After spending three consecutive summer holidays in Romanian beach resorts, in 2017 we decided that a change in scenery is more than welcome. We decided to visit Bulgaria that year mainly because of its proximity to Romania – but also the fact that many of our friends who went there had nothing but nice things to say.
Today, I will share my experience about Romania vs. Bulgaria and share with you my thoughts regarding the best of the two cheapest (and poorest) countries in Europe.
[Update notice] This article was originally published in 2017, but it got a much needed update in July 2020 to present my current opinion.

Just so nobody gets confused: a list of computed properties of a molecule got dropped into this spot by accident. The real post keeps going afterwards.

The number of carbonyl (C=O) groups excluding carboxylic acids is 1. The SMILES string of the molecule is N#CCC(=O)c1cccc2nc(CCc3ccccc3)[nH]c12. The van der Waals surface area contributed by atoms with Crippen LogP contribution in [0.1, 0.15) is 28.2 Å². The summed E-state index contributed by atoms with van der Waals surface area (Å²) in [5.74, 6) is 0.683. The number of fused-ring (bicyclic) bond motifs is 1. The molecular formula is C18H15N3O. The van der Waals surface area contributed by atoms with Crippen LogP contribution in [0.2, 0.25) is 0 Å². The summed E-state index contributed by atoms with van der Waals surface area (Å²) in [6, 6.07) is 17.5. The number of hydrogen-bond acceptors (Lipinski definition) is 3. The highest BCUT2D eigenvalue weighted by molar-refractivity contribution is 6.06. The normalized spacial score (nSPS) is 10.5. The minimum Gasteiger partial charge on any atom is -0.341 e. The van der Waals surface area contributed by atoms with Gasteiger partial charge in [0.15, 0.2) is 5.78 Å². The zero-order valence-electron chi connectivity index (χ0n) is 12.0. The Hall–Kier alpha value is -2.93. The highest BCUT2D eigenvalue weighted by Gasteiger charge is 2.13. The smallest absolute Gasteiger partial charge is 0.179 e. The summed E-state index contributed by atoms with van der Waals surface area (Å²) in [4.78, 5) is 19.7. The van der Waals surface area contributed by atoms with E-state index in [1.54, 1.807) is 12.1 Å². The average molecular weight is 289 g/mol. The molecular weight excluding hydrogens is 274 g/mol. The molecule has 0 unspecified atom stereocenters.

It was followed by a stay at the same hotel, but then Eforie Nord was a dud and one of the reasons why I decided that we’ve given one too many chances to Romania’s seaside. For now at least.
In case things are not that obvious already, I am only going to judge the two countries based on what their seaside resorts have to offer. I can’t make other types of judgement since I haven’t visited any other parts of Bulgaria for long enough to get an educated opinion, but since most people look at both countries as cheap touristic destinations, this should be just enough.
Even more so, I guess that looking at an area that’s so important for a country – like tourism is – helps paint a good picture on how everything will be in the rest of the country. I mean, if you can’t treat tourists right exactly in the place where you are supposed to, you can’t have better expectations elsewhere…
Why did we choose Albena, Bulgaria?